Kaily James, Contributor
President Trump delivered the annual State of the Union speech, and there’s a lot I could say: from a need to go through the entire speech with a fact checker or maybe the democratic response to the speech or even the state of the president himself. Instead, I want to look back on the purpose of the address itself and whether or not it’s actually still needed today.
According to the United States Constitution, the State of the Union address fulfills rules in Article II requiring that the president periodically give the Congress information on the state of the Union. (Hence the name if you haven’t already caught on). This speech is where he will give his ideas and policy ideas that he would like the House to consider. In the past, the State of the Union addresses weren’t always given orally. This started with President Jefferson, who addressed the State of the Union in a lengthy, written report in 1807. This tradition continued until Woodrow Wilson, who believed that there should be a personal interaction with Congress, so in 1913, he addressed Congress orally.
Has this purpose changed? The president may be constitutionally obligated to deliver this address, but is it still for the Congress? Or has to become geared for us at home watching? If the information is for us at home, then what do we do with that information? When it comes to President Trump’s speech, I found there was no purpose since there was no policy introduced. Sure, it is important to know all that has been done in the past year, see the state’s economic position and recognize those who have fought for our country and so on. I guess we were able to hear his stance on a few issues, not that we didn’t already know.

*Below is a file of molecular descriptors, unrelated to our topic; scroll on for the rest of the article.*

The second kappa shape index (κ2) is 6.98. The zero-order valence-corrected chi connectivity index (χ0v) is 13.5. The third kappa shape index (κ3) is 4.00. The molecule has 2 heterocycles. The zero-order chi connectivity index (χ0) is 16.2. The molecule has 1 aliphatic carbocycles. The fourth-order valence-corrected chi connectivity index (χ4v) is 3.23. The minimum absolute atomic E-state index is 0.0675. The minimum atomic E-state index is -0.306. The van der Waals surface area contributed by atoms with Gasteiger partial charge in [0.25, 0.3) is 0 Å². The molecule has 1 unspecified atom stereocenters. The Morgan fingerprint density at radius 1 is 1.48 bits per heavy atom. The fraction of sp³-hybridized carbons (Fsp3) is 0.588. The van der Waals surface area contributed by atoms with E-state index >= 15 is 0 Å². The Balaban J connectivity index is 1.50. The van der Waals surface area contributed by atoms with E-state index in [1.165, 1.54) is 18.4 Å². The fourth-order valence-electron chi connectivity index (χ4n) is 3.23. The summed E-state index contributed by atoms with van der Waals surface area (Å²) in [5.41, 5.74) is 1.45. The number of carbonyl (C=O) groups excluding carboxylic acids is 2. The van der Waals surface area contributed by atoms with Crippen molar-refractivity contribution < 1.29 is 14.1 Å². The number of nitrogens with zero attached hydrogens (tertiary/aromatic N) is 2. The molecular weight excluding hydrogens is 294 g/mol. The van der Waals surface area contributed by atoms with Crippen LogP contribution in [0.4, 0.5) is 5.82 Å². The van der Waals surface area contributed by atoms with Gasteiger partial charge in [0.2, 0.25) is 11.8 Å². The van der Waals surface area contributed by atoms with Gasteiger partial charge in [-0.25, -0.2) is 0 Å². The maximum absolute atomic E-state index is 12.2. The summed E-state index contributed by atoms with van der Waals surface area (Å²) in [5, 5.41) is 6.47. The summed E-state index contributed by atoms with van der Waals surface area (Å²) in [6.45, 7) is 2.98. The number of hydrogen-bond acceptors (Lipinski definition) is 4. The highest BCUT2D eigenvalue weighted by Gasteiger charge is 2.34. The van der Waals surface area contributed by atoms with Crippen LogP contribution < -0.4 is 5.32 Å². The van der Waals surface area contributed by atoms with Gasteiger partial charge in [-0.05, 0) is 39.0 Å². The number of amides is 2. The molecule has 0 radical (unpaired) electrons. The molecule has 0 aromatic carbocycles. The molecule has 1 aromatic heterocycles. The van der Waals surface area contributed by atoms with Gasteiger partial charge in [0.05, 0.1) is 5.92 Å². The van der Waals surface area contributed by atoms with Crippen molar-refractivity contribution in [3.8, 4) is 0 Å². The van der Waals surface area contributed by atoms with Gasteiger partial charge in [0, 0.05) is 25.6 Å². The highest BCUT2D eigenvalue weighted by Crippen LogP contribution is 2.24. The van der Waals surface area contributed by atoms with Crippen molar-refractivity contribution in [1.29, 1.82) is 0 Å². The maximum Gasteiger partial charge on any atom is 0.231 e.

But the main purpose of the State of the Union in the past was to hear from our president what people don’t normally hear from. In this case, we hear from Trump all the time. We see him in the news every day and we see his everyday commentary via Twitter. So this appericance was nothing special.
The State of the Union address also sucks a large amount of time out of our lives. Trump’s was one of the longest addresses in history, timed at a hour and twenty minutes. Is this time necessary? Especially now, when we are living in an era where we are able to get information online? We can easily get information on our state’s economic and foreign relation standings, and we are updated on these standings constantly through the news. Is it time to modernize the State of the Union address? Where instead of taking time to stand and clap every two sentences and just talking about how great we are, the address could be a short, brief statement of a new policy to progress our country. The country and the world are not the same place they were centuries ago. This goes into the topic of following the same constitution word-for-word, made by several white men, on how to run the country. Yes, the document is important, but do we just go blindly through life following this piece of paper? Progression means moving toward a more advanced state, and that’s what our country needs. Maybe that change could start with this address.
This article first appeared in the Friday, February 9, 2018, Edition of The Echo.